by Lauren Strapagiel
For the first six months of her sex life with Greg, Sarah* only orgasmed twice.
It’s not that he wasn’t trying to make her cum. When Greg felt himself getting close he would switch it up and go down on her, trying to make sure they both got a chance to climax.
But then she would stop him.
“She didn’t want me to waste my time or something stupid like that, but I loved doing it,” says Greg. “I just wanted her to feel good.”
Sarah became fixated on getting off every single time from penetration. She resented Greg when she didn’t finish, to the point where, “Her day was ruined, absolutely ruined, if she did not [orgasm].”
Sarah would spend the day silently fuming.
She bottled up her resentment, then felt worse when the guilt of being upset with Greg set in. She didn’t blame him personally for it, and didn’t want him to feel bad about it, so she would stop herself from talking about how she felt. She wasn’t saying a word, but Greg knew she was upset. He didn’t blame himself either, but he also didn’t want to feel like he couldn’t get her off. “It made me feel like I wasn’t necessarily doing what was right for her.” And he admits that at the time, he got quiet about his feelings too.
That silence isn’t exactly a precursor for intimacy, which requires communication to work. Getting there can be tough, but the payoff is worth it. Intimacy means a closer connection between partners. And that translates to better, hotter sex.
“That’s what intimacy is, being able to say ‘I have no clue what the hell I’m doing’ as opposed to ‘I’m going to do what I think I’m supposed to do,” says Carlyle Jansen, owner of Good For Her, a feminist sex toy shop in Toronto. She says when a relationship lacks intimacy, asking a partner to do something differently just becomes a threat to their sexual prowess. Asking for a little more touching here, a little more licking there, just gets interpreted as “you’re a bad lover.”
To Jansen, intimacy is a deep, emotional connection with another. But achieving intimacy isn’t easy. Jansen says it can be downright terrifying. “It’s a really scary thing to be intimate.
It’s about being vulnerable and that’s not valued in our culture. “It’s about allowing someone to see you and trusting they’re still going to love you. That they’re gonna still be hot for you and they’re not going to drop you there and tell everybody your secrets.”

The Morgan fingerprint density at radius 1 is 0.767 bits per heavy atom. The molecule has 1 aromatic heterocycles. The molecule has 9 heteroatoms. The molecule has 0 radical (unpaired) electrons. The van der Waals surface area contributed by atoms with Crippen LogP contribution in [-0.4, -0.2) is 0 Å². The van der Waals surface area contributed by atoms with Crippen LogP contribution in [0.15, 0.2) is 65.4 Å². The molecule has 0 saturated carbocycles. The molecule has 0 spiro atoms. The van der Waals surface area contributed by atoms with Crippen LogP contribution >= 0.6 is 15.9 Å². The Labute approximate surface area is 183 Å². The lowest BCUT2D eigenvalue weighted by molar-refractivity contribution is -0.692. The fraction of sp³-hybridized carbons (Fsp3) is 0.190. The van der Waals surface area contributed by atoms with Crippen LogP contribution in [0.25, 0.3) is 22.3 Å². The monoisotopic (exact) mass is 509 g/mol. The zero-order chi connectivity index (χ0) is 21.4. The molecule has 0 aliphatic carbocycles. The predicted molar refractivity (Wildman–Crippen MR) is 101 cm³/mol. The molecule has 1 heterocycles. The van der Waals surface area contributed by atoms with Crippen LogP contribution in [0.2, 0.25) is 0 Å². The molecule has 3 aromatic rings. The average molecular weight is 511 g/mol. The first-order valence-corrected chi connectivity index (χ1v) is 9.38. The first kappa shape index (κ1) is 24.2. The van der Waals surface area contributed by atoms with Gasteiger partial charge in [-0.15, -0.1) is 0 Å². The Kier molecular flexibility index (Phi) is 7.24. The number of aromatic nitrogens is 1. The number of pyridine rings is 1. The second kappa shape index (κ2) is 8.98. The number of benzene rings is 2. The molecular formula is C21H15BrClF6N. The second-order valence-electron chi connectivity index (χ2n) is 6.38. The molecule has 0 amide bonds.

Greg never had that sense of security. “I just always had this feeling of doubt, like I could get dropped off at the edge of a cliff at any second.”
Both in their third year at Ryerson, they met in first-year residence, but had known of each other by a friend-of-a-friend connection.
They quickly grew close, and Sarah found herself going in and out of “massive crushes” on her new best friend. By summer they were dating. Right away, Sarah’s friends warned Greg: don’t get too comfortable, she doesn’t like being tied down.
The first break-up lasted 15 minutes. She surprised him with a ticket to see indie rock band Bruce Peninsula, and just before the show they had a fight, and arrived at the venue pissed off. Sarah looked Greg straight in the eyes and yelled, “we should just break up.”
“What?” He couldn’t hear over the music.
“WE SHOULD JUST BREAK UP!”
Sarah felt liberated. Greg was crushed. They found a quieter spot and talked it out. Neither of them really wanted to break up, she just wanted some space.
That break-up, albeit short, set a precedent for the rest of the relationship.
The breaking up and making-up continued. The constant ups and downs made Greg feel like he was never 100 per cent into the relationship, and the disconnect showed itself when it came to sex.
“As soon as we were actually intimate and really close, whenever we felt connected as people, the sex was great,” says Sarah. “But as soon as we weren’t, then it was bad.”
Being physically close, touching one another, having sex — it can sound like intimacy, but James Cunningham says this is a misuse of the word.